Pedro Arrais review: 2019 Volvo S60 is a Swede place to be


If you are like Goldilocks, never warmed up to luxury German cars and found Asian vehicles just don’t tickle your fancy, perhaps you haven’t tried to cosy up to a 2019 Volvo S60.

The Swedish brand is experiencing somewhat of a resurgence in popularity since Ford divested it in 2010. In the ensuing nine years, it has gone from strength to strength, with bold (for the Swedes at least) designs while creating a signature Scandinavian design ethos.

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The S60 is the company’s least expensive sedan, with a starting price of $42,400. This is the third generation of the compact sedan and the first to come off the line of the company’s new South Carolina manufacturing plant (yes, a Volvo built in the U.S.).

Trivia: Old-timers might still remember when Volvo operated an assembly plant in Halifax — the first plant outside of Sweden. It operated from 1963 to 1998.

The S60 is available in three trim levels, the Momentum, R-Design and Inscription. I drove a R-Design, which starts at $52,400 with a few options.

The R-Design is Volvo’s answer to the power-hungry. Although the base model and the R-Design share a turbocharged 2.0-litre four-cylinder engine, the latter slips in a supercharger under the hood as well.

This one-two combo (the supercharger operating almost instantaneously, with the turbo cutting in later) gives the R-Design 316 horses and 295 pound-feet of torque.

This undoubtedly affords the Volvo respect among drivers of BMW 330s and Mercedes-Benz C300s, who can only claim 255 horses under their hoods.

The R-Design model also comes with standard all-wheel drive, compared with the base model’s front-wheel-drive drivetrain.

(Volvo will eventually offer a gasoline-electric hybrid and a high-performance model as well.)

While the S60 R-Design is one of those cars that gets you up to speed quickly and smoothly, there is no overt drama. One moment you are at a standstill, five-and-a-half seconds later, you are at 100 kilometres an hour.

The Volvo shows its refinement on the open road, with controlled body movements and a supple suspension that soaks up any road imperfections.

Take a turn onto a country road and you will be rewarded with a steering wheel that communicates the lay of the land to your fingertips.

A low centre of gravity and all-wheel drive infuses a sense of grippiness — and confidence — as you explore the limits of the car on twisty roads.

This is the definition of a European luxury sports sedan.

The interior is a mirror of the refined powertrain. If you have never warmed up to the cold, almost utilitarian interior design of German cars, you are in for a treat.

While the Swedes are almost minimalistic in their interiors, what is left is both warm and comforting.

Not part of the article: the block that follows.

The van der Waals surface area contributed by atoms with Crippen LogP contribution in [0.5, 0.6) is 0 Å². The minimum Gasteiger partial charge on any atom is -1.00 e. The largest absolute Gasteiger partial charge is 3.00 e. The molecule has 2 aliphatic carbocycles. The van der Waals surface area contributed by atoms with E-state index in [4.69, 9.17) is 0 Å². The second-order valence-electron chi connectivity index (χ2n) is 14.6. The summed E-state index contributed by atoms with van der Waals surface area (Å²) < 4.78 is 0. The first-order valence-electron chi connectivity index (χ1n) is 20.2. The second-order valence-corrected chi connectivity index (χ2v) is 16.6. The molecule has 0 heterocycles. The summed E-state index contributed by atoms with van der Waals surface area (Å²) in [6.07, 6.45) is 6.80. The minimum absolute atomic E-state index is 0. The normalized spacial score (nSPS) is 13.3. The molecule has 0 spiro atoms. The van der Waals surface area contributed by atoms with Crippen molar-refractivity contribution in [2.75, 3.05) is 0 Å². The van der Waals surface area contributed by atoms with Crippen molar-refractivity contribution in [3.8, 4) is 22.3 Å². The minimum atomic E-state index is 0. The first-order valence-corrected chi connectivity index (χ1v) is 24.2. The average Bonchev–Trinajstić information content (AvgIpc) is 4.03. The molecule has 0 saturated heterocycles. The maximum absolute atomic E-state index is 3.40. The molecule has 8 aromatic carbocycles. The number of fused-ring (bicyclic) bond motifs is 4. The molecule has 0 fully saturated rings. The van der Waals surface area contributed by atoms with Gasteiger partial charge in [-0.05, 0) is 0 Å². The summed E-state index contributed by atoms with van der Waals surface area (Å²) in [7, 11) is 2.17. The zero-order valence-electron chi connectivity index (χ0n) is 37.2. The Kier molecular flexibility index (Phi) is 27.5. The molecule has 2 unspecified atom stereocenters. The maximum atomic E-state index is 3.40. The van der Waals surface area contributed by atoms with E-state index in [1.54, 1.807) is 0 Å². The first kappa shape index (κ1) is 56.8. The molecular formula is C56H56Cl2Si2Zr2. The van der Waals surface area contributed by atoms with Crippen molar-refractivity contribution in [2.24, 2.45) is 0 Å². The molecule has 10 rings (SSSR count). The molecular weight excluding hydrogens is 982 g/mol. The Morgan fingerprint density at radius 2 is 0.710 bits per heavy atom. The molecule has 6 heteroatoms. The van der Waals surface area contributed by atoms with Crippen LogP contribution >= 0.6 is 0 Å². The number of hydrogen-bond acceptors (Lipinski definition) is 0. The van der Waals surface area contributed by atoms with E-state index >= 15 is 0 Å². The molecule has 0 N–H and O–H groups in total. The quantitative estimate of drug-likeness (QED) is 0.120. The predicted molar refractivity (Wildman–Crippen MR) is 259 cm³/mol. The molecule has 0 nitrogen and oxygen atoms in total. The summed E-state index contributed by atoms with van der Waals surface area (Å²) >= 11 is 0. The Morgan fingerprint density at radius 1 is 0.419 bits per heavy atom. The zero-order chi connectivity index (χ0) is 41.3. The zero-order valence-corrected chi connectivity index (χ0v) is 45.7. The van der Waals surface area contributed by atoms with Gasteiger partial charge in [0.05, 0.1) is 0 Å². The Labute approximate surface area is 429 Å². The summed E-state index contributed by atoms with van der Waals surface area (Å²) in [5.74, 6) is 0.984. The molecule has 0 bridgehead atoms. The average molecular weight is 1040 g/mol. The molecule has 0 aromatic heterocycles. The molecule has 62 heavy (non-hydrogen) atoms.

The materials might be the same — leather, brushed aluminum, metal, plant and petroleum-based materials — the design is both functional and intuitive.

The cabin’s fit and finish is what you would expect to find on a piece of Scandinavian fine furniture, with clean, clear and crisp lines.

Even the audio system is exemplary. My car was fitted with an optional Bowers and Wilkins sound system, with a 10-channel amplifier, 1,100 watts of power and 15 speakers.

Music lovers can simulate different audio environments digitally — my favourite is sitting in the front seat of a Gothenburg Concert Hall reproduction.

It’s not for all music, but with the right orchestra or artist, you won’t want to exit your car after you arrive at your destination, lest you miss the last notes.

You should pay attention to the road ahead while you drive, of course, but the dash in front of you is no less worthy of attention. Gone are any physical gauges. In its place is an 12.3-inch screen that can be configured to supply you with all the information you desire. The navigation map can be configured to appear in between the speedometer and tachometer in front of you.

The centre infotainment screen operates like a tablet, with sub-menus accessed by swiping left-right or up-down. While easy to use, the necessity of endlessly scrolling to find often-used functions can tax even the most eager fan of technology.

The R-Type seats had adjustable front seat cushions for those with long femurs. The seats were heated but, surprisingly, not ventilated.

Volvo was an early innovator of safety equipment and the S60 does not disappoint, with front collision-mitigation support and lane-keeping aid.

The $1,800 Vision Package gave me a 360-degree surround camera array, blind-spot information and rear cross-traffic alert. An optional Convenience Package adds adaptive cruise control.

How Swede it is to have a car like the S60 R-Design, a four-wheel homage to the best of Scandinavian design and engineering. The fact that it can put many German cars in the rearview mirror is just a satisfying bonus.


Type: Luxury compact sports sedan, front engine, all-wheel-drive

Engine: Turbocharged and supercharged 2.0-litre four-cylinder, 316 hp at 5,700 rpm, 295 lb.-ft. of torque at 2,200 rpm

Transmission: Eight-speed automatic

Dimensions (mm): Length, 4,760; width, 2,040; height, 1,438; wheelbase, 2,873

Curb weight (kg): 1,772

Price (base/as tested): $52,400/ $64,865 (includes $2,015 freight and PDI and $100 AC tax)

Options: Metallic paint, $900, climate package $1,250, vision package $1,800, convenience package $1,500, heads-up display $1,150 and Bowers and Wilkins sound system $3,750

Tires: 235/45 R18 on alloy wheels

Fuel type: Premium

Fuel economy (L/100km): 11.1 city/ 7.3 highway

Warranty: Four years/80,000 km new car and roadside assistance

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